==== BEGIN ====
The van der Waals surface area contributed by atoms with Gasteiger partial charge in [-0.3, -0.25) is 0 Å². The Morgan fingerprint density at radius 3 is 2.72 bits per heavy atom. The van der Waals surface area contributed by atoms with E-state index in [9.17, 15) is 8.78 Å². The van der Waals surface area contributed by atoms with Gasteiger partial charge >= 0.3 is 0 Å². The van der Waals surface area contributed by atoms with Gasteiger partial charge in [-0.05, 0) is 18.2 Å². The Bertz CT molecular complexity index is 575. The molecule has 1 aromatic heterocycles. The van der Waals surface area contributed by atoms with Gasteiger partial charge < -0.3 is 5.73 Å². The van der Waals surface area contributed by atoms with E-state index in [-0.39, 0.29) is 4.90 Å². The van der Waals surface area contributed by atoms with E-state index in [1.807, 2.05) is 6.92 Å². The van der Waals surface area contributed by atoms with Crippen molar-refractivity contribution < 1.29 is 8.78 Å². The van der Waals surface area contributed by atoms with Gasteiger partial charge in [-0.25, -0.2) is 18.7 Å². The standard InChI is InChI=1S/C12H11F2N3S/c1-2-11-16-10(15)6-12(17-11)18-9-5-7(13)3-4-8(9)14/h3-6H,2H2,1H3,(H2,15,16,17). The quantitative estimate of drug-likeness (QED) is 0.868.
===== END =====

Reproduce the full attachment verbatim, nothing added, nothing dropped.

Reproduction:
The van der Waals surface area contributed by atoms with Gasteiger partial charge in [-0.3, -0.25) is 0 Å². The Morgan fingerprint density at radius 3 is 2.72 bits per heavy atom. The van der Waals surface area contributed by atoms with E-state index in [9.17, 15) is 8.78 Å². The van der Waals surface area contributed by atoms with Gasteiger partial charge >= 0.3 is 0 Å². The van der Waals surface area contributed by atoms with Gasteiger partial charge in [-0.05, 0) is 18.2 Å². The Bertz CT molecular complexity index is 575. The molecule has 1 aromatic heterocycles. The van der Waals surface area contributed by atoms with Gasteiger partial charge < -0.3 is 5.73 Å². The van der Waals surface area contributed by atoms with E-state index in [-0.39, 0.29) is 4.90 Å². The van der Waals surface area contributed by atoms with E-state index in [1.807, 2.05) is 6.92 Å². The van der Waals surface area contributed by atoms with Crippen molar-refractivity contribution < 1.29 is 8.78 Å². The van der Waals surface area contributed by atoms with Gasteiger partial charge in [-0.25, -0.2) is 18.7 Å². The standard InChI is InChI=1S/C12H11F2N3S/c1-2-11-16-10(15)6-12(17-11)18-9-5-7(13)3-4-8(9)14/h3-6H,2H2,1H3,(H2,15,16,17). The quantitative estimate of drug-likeness (QED) is 0.868.